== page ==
New ban on texting?: A divided state Senate approved a bill that would outlaw text messaging while driving (this closes a loophole from the calling-while-driving legislation). Republicans see it as interfering in personal behavior, but the bill is backed by the wireless companies and Gov. Schwarzenegger sounds like he's on board. By the way, has anyone else noticed more motorists using hand-held phones while driving? (LAT)
End of "cheap" gas: The average price of regular in the L.A. area is $3.976 a gallon, down about a dime from last week, according to the Auto Club's latest survey. But with oil prices bouncing all over the place, it's unlikely that that the big downward pattern will continue much longer. Crude jumped more than $5 yesterday, but it's back under $120 - still eight or nine bucks higher than the most recent low.
Airline wipe out: Some carriers are charging as much as $300 to check in a surfboard, and it's creating an uproar among the surfing set. The fees are especially high because boards require special handling. Of course, the airlines are tagging fees on most everything that moves. (LAT)
Port deal on trucking firms: Two big freight hauling companies have agreed to participate in the Port of L.A.'s clean-truck replacement program. That's despite opposition by the American Trucking Association, which has filed suit to block the program. Some California-based ATA members are not happy. From the LAT:
The Port of Los Angeles plan would require the formation of concessions, companies that would employ some of the thousands of drivers who now operate as independent owner-operators. That is part of what prompted the ATA lawsuit, which seeks an injunction against the concession requirement. But the potential participation of the two Phoenix-based companies -- Swift Transportation Co., with 37 major terminals in 26 states and Mexico, and the publicly traded Knight Transportation Inc., with nearly half of its fleet consisting of 2008 model trucks -- was seen as a significant development. Both are members of the ATA.Sheraton Gateway sold: The LAX-area hotel is being bought for $97 million by a Chicago investment firm. Kor Hotel Group picked up the property in 2002 for a mere $44.5 million. Since then, the place was renovated. (LAT)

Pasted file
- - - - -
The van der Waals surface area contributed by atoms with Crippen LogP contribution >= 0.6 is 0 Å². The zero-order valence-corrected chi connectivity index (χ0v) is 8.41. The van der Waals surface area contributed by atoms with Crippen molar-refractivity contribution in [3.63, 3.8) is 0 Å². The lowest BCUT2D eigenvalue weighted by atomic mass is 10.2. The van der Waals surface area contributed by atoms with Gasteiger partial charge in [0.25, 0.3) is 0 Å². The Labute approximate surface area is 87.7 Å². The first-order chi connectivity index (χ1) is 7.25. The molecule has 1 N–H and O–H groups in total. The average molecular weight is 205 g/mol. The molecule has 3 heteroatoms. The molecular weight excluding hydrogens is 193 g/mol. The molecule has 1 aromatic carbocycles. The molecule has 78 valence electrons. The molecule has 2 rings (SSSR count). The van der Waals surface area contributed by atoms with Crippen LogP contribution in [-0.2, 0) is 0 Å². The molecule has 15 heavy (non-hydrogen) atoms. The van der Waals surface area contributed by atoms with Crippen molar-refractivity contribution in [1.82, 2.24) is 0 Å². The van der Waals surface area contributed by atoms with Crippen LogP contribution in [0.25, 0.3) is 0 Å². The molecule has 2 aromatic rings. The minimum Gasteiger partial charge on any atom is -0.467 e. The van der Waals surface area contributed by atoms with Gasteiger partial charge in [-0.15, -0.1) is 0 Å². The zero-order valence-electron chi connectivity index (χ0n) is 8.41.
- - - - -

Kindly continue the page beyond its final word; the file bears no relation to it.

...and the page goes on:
Secret to newsstand success: All you need are exclusive photos of Brad Pitt and Angelina Jolie’s newborn twins. Women's Wear Daily reports that 2.6 million newsstand copies were sold, which would be the biggest seller in seven years and the fourth-highest ever. People and Hello supposedly paid $14 million for the photos.
The issue’s 2.6 million newsstand sale is way above People’s average weekly newsstand sale of 1.5 million copies, but the issue has been on newsstands longer than a typical one. People released the issue on Aug. 4, two days before its regular newsstand drop date, and the issue will stay on stands for three weeks through Aug. 25. But People also raised its cover price for the special issue, to $4.49, or 50 cents more than its regular price.
SAG rejects offer: The union's national board told its negotiating committee to keep bargaining, though Variety reports that board representatives from NY and some of the regional branches abstained. The group representing the studios and networks says it made its final offer on June 30, and that it's done negotiating. The guild insists that it's still holding informal negotiations. Meanwhile, Hollywood is largely getting back to business.
Forget artsy-fartsy: The new Warner Bros. strategy is to release fewer films overall, but more comic book blockbusters of "The Dark Knight" variety. "The long-term goal of the studio is to take advantage of what has become a very global market by focusing on bigger films that require a bigger commitment," Warner Bros. Pictures Group President Jeff Robinov told the WSJ. Here's a telling stat: Warner Bros. films released last year grossed $2 billion internationally, about 42 percent more than the domestic take.